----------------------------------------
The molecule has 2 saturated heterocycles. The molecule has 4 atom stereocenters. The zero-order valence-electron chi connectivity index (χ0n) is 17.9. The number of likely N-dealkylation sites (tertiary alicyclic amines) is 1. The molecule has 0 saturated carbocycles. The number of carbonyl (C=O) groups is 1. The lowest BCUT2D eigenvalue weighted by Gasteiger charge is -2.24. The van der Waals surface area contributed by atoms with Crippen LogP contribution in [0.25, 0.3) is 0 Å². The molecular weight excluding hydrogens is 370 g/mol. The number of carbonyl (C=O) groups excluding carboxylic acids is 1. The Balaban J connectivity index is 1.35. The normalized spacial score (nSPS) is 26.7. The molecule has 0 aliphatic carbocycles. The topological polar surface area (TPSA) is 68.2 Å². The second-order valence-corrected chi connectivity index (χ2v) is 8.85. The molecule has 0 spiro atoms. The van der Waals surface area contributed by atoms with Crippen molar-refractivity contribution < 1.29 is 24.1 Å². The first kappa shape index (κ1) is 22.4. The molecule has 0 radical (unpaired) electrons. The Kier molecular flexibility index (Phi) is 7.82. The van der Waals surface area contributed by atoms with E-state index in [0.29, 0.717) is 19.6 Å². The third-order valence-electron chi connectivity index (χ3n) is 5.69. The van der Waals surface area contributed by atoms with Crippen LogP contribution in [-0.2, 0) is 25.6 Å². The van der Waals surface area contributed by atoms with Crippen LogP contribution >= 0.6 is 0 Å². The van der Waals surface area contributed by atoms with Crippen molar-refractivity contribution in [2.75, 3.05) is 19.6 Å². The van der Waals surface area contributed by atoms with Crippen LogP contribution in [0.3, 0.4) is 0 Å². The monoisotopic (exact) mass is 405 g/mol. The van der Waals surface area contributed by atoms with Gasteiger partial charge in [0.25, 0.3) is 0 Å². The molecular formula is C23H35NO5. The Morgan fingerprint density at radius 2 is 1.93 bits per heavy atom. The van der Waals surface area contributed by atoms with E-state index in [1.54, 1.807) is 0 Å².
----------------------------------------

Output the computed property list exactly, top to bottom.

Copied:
The molecule has 2 saturated heterocycles. The molecule has 4 atom stereocenters. The zero-order valence-electron chi connectivity index (χ0n) is 17.9. The number of likely N-dealkylation sites (tertiary alicyclic amines) is 1. The molecule has 0 saturated carbocycles. The number of carbonyl (C=O) groups is 1. The lowest BCUT2D eigenvalue weighted by Gasteiger charge is -2.24. The van der Waals surface area contributed by atoms with Crippen LogP contribution in [0.25, 0.3) is 0 Å². The molecular weight excluding hydrogens is 370 g/mol. The number of carbonyl (C=O) groups excluding carboxylic acids is 1. The Balaban J connectivity index is 1.35. The normalized spacial score (nSPS) is 26.7. The molecule has 0 aliphatic carbocycles. The topological polar surface area (TPSA) is 68.2 Å². The second-order valence-corrected chi connectivity index (χ2v) is 8.85. The molecule has 0 spiro atoms. The van der Waals surface area contributed by atoms with Crippen molar-refractivity contribution < 1.29 is 24.1 Å². The first kappa shape index (κ1) is 22.4. The molecule has 0 radical (unpaired) electrons. The Kier molecular flexibility index (Phi) is 7.82. The van der Waals surface area contributed by atoms with E-state index in [0.29, 0.717) is 19.6 Å². The third-order valence-electron chi connectivity index (χ3n) is 5.69. The van der Waals surface area contributed by atoms with Crippen LogP contribution in [-0.2, 0) is 25.6 Å². The van der Waals surface area contributed by atoms with Crippen LogP contribution >= 0.6 is 0 Å². The van der Waals surface area contributed by atoms with Crippen molar-refractivity contribution in [2.75, 3.05) is 19.6 Å². The van der Waals surface area contributed by atoms with Crippen LogP contribution in [0.3, 0.4) is 0 Å². The monoisotopic (exact) mass is 405 g/mol. The van der Waals surface area contributed by atoms with Gasteiger partial charge in [0.25, 0.3) is 0 Å². The molecular formula is C23H35NO5. The Morgan fingerprint density at radius 2 is 1.93 bits per heavy atom. The van der Waals surface area contributed by atoms with E-state index in [1.54, 1.807) is 0 Å².